Have Science Training, Will Travel

In the early 1990s, just after Operation Desert Storm, scientists from the Walter Reed Army Institute of Research traveled to the lower Amazon basin to conduct trials with a new antimalarial medication. They found an epidemic in full swing among a camp of gold miners. The scientists labored in the humidity of the tropical rain forest to set up a clinic. But rumors slowed their progress: People said the researchers planned to develop medications, not for Brazilians, but rather for U.S. forces who

Jennifer Fisher Wilson
Jun 10, 2001
In the early 1990s, just after Operation Desert Storm, scientists from the Walter Reed Army Institute of Research traveled to the lower Amazon basin to conduct trials with a new antimalarial medication. They found an epidemic in full swing among a camp of gold miners. The scientists labored in the humidity of the tropical rain forest to set up a clinic. But rumors slowed their progress: People said the researchers planned to develop medications, not for Brazilians, but rather for U.S. forces who planned to invade the country to prevent the destruction of the rain forest. The war with Iraq had helped heighten fears of U.S. aggression.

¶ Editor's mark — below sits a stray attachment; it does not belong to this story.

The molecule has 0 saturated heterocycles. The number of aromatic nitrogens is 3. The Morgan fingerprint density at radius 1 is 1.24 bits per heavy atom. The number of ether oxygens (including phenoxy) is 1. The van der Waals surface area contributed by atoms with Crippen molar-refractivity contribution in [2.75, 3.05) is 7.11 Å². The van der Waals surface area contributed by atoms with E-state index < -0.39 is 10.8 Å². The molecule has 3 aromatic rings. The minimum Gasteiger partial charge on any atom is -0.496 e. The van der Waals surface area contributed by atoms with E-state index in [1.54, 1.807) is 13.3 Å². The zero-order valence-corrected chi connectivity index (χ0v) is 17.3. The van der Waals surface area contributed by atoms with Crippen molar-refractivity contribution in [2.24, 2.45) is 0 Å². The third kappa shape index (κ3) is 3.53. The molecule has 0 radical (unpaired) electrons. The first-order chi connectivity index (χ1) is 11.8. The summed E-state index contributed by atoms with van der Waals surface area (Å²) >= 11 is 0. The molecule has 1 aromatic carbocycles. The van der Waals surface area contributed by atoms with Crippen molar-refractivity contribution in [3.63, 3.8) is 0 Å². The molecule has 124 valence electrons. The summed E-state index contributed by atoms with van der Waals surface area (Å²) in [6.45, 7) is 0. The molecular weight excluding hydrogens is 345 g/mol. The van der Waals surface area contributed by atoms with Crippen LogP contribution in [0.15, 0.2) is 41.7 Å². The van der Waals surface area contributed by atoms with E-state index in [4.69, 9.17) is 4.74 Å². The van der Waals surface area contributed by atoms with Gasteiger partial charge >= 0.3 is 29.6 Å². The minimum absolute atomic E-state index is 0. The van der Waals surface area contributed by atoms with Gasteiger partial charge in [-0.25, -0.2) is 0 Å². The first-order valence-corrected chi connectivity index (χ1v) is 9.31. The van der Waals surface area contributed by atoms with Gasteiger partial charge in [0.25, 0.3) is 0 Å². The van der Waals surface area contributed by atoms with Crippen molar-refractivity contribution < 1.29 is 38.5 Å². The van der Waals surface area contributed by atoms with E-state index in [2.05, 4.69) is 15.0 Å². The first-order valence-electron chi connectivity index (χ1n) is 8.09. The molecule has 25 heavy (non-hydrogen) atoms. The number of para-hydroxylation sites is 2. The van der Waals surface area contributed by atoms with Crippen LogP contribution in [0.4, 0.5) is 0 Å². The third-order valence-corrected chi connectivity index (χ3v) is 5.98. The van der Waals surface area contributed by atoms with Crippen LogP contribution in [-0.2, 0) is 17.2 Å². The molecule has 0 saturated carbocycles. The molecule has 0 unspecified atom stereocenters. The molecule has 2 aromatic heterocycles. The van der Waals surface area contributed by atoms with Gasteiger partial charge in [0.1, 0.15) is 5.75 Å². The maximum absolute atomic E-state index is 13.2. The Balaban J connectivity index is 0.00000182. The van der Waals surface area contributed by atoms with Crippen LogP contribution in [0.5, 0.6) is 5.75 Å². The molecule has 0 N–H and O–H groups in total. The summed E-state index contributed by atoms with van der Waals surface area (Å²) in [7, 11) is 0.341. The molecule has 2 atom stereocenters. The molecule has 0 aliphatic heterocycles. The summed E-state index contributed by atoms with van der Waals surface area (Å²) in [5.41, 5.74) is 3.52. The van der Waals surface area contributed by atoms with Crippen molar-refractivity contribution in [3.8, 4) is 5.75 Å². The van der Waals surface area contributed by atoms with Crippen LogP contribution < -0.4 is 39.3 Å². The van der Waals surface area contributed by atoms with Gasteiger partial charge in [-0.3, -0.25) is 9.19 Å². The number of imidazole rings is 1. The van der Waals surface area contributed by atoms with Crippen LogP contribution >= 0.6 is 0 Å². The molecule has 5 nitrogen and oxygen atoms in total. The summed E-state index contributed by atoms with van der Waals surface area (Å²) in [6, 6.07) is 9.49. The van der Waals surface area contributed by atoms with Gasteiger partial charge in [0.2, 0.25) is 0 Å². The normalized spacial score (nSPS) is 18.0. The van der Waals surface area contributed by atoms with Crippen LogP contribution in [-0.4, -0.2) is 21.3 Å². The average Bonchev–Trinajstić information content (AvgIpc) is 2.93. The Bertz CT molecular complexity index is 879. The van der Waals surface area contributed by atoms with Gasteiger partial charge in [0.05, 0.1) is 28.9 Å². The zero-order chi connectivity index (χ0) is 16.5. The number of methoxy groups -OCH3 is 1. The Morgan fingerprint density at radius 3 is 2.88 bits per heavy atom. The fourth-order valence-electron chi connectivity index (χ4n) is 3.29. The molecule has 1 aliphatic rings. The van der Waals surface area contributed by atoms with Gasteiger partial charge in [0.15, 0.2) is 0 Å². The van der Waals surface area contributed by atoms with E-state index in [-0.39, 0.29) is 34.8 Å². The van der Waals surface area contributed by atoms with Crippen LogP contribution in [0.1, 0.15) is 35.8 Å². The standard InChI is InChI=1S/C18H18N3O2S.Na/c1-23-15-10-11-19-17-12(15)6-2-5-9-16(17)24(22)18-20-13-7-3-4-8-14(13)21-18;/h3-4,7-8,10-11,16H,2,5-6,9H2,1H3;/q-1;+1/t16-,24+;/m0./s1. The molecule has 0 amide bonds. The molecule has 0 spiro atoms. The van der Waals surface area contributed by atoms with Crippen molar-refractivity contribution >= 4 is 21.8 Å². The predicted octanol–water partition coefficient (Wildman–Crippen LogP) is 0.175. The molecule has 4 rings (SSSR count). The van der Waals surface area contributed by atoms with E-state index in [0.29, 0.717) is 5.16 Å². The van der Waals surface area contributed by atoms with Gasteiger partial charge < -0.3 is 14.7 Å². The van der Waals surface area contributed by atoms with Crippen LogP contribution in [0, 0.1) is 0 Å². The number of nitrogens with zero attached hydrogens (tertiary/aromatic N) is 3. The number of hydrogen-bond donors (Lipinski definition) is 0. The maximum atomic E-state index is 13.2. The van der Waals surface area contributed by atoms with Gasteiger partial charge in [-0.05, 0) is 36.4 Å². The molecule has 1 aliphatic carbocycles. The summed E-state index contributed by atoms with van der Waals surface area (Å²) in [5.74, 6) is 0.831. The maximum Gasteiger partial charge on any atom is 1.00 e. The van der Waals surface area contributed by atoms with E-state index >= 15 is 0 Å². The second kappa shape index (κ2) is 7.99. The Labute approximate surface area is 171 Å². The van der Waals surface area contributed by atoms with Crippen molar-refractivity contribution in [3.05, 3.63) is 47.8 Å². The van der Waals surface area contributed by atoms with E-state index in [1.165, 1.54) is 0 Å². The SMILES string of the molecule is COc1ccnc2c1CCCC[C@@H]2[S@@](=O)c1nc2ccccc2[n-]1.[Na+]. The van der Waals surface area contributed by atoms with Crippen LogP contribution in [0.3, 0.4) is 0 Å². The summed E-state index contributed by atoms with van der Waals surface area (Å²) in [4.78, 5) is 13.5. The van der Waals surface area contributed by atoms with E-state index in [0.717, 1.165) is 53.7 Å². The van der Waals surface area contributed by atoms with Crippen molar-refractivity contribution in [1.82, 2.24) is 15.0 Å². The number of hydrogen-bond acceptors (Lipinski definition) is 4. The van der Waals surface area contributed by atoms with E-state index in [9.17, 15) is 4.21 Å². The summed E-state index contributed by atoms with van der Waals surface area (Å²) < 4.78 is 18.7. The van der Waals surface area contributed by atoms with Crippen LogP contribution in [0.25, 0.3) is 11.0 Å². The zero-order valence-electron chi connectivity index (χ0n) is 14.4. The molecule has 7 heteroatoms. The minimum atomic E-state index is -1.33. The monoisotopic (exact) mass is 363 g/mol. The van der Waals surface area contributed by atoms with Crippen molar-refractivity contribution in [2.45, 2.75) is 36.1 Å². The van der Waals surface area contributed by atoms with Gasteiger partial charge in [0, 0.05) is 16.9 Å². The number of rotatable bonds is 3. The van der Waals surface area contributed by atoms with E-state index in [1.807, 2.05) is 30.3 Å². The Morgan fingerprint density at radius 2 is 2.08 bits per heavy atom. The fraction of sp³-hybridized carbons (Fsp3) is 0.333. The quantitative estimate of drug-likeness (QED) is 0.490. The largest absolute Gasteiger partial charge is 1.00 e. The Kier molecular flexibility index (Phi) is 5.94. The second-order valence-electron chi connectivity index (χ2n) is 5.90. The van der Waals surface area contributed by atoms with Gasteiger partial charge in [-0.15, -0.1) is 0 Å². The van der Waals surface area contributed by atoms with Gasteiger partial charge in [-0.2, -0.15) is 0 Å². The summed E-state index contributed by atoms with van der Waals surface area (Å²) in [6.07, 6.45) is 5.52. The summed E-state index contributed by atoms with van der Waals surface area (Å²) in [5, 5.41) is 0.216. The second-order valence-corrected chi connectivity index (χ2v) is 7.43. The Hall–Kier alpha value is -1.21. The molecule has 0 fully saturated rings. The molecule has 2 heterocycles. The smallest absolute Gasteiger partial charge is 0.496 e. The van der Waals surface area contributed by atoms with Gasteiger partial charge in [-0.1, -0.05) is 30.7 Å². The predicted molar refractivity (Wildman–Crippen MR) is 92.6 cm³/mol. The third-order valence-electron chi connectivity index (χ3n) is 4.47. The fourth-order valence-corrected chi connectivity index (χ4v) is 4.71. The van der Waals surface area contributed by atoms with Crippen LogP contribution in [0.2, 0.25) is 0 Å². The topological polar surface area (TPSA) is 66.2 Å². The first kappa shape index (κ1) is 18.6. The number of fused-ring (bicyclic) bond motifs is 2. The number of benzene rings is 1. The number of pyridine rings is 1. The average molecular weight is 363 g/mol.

While miners twitched with malarial fever and chills, the rumor diverted the U.S. scientists from their urgent mission: to heal the immediate suffering and develop a drug to help prevent malaria from disabling people in the future. Instead of working, the researchers spent...

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